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Finding objects with hypothesis testing

  1. Franceschi, F. Odone, F. Smeraldi and A. Verri, in: Proceedings of the Workshop on Learning for Adaptable Visual Systems (LAVS), in conjunction with ICPR'04, Cambridge, UK, August 2004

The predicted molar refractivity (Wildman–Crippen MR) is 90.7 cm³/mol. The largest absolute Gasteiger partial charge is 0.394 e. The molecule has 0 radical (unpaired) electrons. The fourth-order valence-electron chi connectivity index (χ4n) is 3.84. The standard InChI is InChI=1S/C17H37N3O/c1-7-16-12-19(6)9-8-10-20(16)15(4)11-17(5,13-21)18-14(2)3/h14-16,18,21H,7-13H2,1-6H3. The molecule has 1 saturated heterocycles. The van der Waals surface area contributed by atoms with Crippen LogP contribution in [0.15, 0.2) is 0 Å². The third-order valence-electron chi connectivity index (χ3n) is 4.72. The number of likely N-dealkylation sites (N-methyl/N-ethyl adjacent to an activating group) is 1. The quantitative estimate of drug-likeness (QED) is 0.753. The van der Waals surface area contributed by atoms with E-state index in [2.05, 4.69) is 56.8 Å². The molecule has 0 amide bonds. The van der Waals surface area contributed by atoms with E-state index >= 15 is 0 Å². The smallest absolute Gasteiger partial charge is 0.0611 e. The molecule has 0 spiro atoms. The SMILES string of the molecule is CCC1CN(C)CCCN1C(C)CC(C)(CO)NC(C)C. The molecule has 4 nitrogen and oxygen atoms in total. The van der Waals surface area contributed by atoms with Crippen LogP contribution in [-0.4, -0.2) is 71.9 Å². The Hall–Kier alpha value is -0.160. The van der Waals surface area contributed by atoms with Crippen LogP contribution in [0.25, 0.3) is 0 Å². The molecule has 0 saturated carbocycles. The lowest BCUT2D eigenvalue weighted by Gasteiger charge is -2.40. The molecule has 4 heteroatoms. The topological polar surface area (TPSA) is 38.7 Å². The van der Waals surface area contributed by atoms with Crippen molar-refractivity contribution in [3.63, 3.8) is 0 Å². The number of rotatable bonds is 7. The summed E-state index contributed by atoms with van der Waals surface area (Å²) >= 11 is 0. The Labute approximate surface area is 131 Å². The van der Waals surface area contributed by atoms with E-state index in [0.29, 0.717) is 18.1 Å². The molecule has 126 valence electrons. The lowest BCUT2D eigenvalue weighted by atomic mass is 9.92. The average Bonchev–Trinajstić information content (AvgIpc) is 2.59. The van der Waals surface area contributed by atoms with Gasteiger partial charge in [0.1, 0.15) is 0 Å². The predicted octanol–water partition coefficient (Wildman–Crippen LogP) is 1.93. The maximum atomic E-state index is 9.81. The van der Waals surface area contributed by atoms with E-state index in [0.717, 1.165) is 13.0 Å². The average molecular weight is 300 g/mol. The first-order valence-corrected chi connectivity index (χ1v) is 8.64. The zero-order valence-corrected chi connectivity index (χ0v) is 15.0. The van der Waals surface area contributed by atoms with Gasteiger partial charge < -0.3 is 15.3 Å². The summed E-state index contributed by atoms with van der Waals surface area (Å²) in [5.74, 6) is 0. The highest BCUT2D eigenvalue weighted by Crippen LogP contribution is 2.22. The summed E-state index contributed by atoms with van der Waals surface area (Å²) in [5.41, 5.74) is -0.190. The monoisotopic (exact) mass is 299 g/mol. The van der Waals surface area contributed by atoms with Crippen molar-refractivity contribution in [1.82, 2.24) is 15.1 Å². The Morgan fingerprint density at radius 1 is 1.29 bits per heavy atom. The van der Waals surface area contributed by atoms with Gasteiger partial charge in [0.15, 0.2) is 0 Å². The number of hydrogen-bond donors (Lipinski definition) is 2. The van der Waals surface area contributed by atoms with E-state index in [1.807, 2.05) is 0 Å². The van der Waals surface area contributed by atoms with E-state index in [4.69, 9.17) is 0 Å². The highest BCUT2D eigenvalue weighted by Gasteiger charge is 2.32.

We present a trainable method for detecting objects in images from positive examples, based on hypothesis testing. During training a large number of image features is computed and the empirical probability distribution of each measurement is estimated from the available examples. Through a two-step feature selection method we obtain a subset of N discriminative and pairwise independent features. At run time, a hypothesis test is performed for each feature at a fixed level of significance. The null hypothesis is, in each case, the presence of the object. An object is detected if at least M of the N tests are passed. The overall significance level depends on M as well as on the level of the single tests. We report experiments on face detection, using the CBCL-MIT database for training and validation, and images randomly downloaded from the Web for testing. The image measurements we use for these experiments include grey level values, integral measurements, and ranklets. Comparisons with whole face detectors indicate that the method is able to generalize from positive examples only and reaches state-of-the-art recognition rates.

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